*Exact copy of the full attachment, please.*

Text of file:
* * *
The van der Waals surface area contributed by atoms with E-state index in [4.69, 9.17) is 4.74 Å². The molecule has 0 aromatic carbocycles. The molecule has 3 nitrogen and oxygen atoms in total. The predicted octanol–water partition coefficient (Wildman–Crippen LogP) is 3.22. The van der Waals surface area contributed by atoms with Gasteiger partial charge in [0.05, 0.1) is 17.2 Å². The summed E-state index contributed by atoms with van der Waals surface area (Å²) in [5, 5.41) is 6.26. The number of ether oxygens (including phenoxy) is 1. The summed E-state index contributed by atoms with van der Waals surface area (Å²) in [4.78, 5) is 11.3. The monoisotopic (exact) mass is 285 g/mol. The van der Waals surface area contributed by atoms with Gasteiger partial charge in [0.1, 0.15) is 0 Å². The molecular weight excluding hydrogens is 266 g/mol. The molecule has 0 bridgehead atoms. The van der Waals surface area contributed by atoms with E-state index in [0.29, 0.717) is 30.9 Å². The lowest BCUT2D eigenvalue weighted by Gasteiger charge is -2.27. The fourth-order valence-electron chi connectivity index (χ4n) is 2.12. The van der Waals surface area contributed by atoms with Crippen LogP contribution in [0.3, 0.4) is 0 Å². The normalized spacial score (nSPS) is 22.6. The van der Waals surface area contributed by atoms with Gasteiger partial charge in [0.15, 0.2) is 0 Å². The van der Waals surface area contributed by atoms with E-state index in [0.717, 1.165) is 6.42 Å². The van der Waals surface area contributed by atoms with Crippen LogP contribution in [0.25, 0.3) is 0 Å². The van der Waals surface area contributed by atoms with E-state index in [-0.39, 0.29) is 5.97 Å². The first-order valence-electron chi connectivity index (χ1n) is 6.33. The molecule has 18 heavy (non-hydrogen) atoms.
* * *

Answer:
The van der Waals surface area contributed by atoms with E-state index in [4.69, 9.17) is 4.74 Å². The molecule has 0 aromatic carbocycles. The molecule has 3 nitrogen and oxygen atoms in total. The predicted octanol–water partition coefficient (Wildman–Crippen LogP) is 3.22. The van der Waals surface area contributed by atoms with Gasteiger partial charge in [0.05, 0.1) is 17.2 Å². The summed E-state index contributed by atoms with van der Waals surface area (Å²) in [5, 5.41) is 6.26. The number of ether oxygens (including phenoxy) is 1. The summed E-state index contributed by atoms with van der Waals surface area (Å²) in [4.78, 5) is 11.3. The monoisotopic (exact) mass is 285 g/mol. The van der Waals surface area contributed by atoms with Gasteiger partial charge in [0.1, 0.15) is 0 Å². The molecular weight excluding hydrogens is 266 g/mol. The molecule has 0 bridgehead atoms. The van der Waals surface area contributed by atoms with E-state index in [0.29, 0.717) is 30.9 Å². The lowest BCUT2D eigenvalue weighted by Gasteiger charge is -2.27. The fourth-order valence-electron chi connectivity index (χ4n) is 2.12. The van der Waals surface area contributed by atoms with Crippen LogP contribution in [0.3, 0.4) is 0 Å². The normalized spacial score (nSPS) is 22.6. The van der Waals surface area contributed by atoms with Gasteiger partial charge in [0.15, 0.2) is 0 Å². The van der Waals surface area contributed by atoms with E-state index in [0.717, 1.165) is 6.42 Å². The van der Waals surface area contributed by atoms with Crippen LogP contribution in [0.25, 0.3) is 0 Å². The van der Waals surface area contributed by atoms with E-state index in [-0.39, 0.29) is 5.97 Å². The first-order valence-electron chi connectivity index (χ1n) is 6.33. The molecule has 18 heavy (non-hydrogen) atoms.